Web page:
Today I had the distinct pleasure of meeting with a large group of individuals concerned about the plight of our Pacific wild salmon stocks. They included Alexandra Morton, who many will know from the documentary Salmon Confidential, Stan Porboszcz from Watershed Watch, Karen Wristen from Living Oceans Society, Sabra Woodworth from Salmon Are Sacred, Eddie Gardner from the Skwah First Nation, Jefferey Young from the David Suzuki Foundation, Torrance Coste from Wilderness Committee, Dr. Jeff Matthews, president of Sea Shepherd Canada, Bonny Glambeck from Clayoquot Action, Joseph Martin from the Tla-o-qui-aht First nation council, and Dawn Morrison from the Indigenous Food System Network.
I was afforded the honour of introducing a petition by 108,848 people who are asking the government to please not issue licences of occupation to salmon farms trying to expand in British Columbia. I also introduced a second petition signed by more than 100 business organizations across the province who supported the individuals who signed the larger petition. The business organizations argued that they are convinced by the published scientific evidence that open net salmon farms are a threat to B.C. wild pacific salmon.
Finally, in Question period I explored what steps (if any) government is taking to stop the expansion of open-pen fish farms on sockeye salmon migration routes. Below I provide videos and text of my exchange with the Minister of Agriculture as well as my submission of the petitions.
I have made it a practice to always give government my initial question so I can get an informed response. I do not provide my supplementary question as it will depend on the Minister’s response. The Minister has promised me a more substantive answer to my questions in the coming weeks. I very much look forward to receiving the information.
A. Weaver: The Cohen commission recommended that fish farms not be located on sockeye salmon migration routes, yet this week millions of sockeye fry will be migrating past fish farms in the Discovery Passage and Broughton Archipelago.
Scientific research has suggested a link between fish farm lice outbreaks and the spread of diseases like the piscine reovirus, salmonid alphavirus and the infectious salmon anemia virus The spread, obviously, of such diseases would have grave environmental, cultural and economic consequences for the province of British Columbia, let alone Canada.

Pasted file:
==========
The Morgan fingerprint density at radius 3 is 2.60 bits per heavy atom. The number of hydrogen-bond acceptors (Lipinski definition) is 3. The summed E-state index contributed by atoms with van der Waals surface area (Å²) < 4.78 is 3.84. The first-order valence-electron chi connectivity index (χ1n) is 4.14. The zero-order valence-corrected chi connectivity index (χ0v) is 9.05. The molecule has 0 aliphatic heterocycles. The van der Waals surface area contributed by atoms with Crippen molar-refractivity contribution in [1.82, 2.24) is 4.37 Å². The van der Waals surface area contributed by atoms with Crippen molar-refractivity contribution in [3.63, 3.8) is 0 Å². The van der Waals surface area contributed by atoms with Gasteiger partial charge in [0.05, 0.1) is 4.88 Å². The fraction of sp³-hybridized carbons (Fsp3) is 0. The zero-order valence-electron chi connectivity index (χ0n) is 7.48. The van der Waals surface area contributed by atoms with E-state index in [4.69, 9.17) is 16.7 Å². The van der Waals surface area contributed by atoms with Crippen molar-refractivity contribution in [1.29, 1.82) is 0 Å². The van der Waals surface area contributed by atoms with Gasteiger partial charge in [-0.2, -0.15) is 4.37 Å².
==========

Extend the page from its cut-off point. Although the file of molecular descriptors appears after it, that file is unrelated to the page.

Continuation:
Finally, a first in North America, the ‘Namgis Nation on northern Vancouver Island is farming Atlantic salmon at a land-based facility without posing any disease or sea lice threat to wild salmon.
To the Minister of Agriculture: what is the government doing to stop the expansion of open-pen fish farms in the ocean and to promote the creation of more operations like the one the ‘Namgis Nation operates?
Hon. N. Letnick: Thank you to the member opposite for the question. Our government is committed to the socially and ecologically responsible management of B.C. fisheries, including an environmentally and economically sustainable aquaculture industry for the benefit of all British Columbians.
We place the health of all wild fisheries, including salmon, as paramount. That’s why the government works with our federal counterparts and aquaculture operators to monitor for diseases and is prepared to implement a prompt, coordinated and science-based response if necessary.
I want to remind the members opposite that the Supreme Court of Canada has already ruled that the jurisdiction of licensing is that of the federal government and tenures is that of the provincial government.
The approval for licensing on the federal government side is quite high. They look for applications that can be rejected for anything to do with biotoxins, water quality, impacts to the environment, impacts to spawning areas, cumulative impact to fisheries and impact to navigable waters.
It’s also very high on the province’s role. We accept Land Act applications for new salmon aquaculture sites from companies that demonstrate world-class standards for resource sustainability.
A. Weaver: Thank you to the minister for referring to the Supreme Court ruling, which in fact, actually, ensures that the province continues to retain jurisdiction over issuing land tenures that designate the area a fish farm will occupy.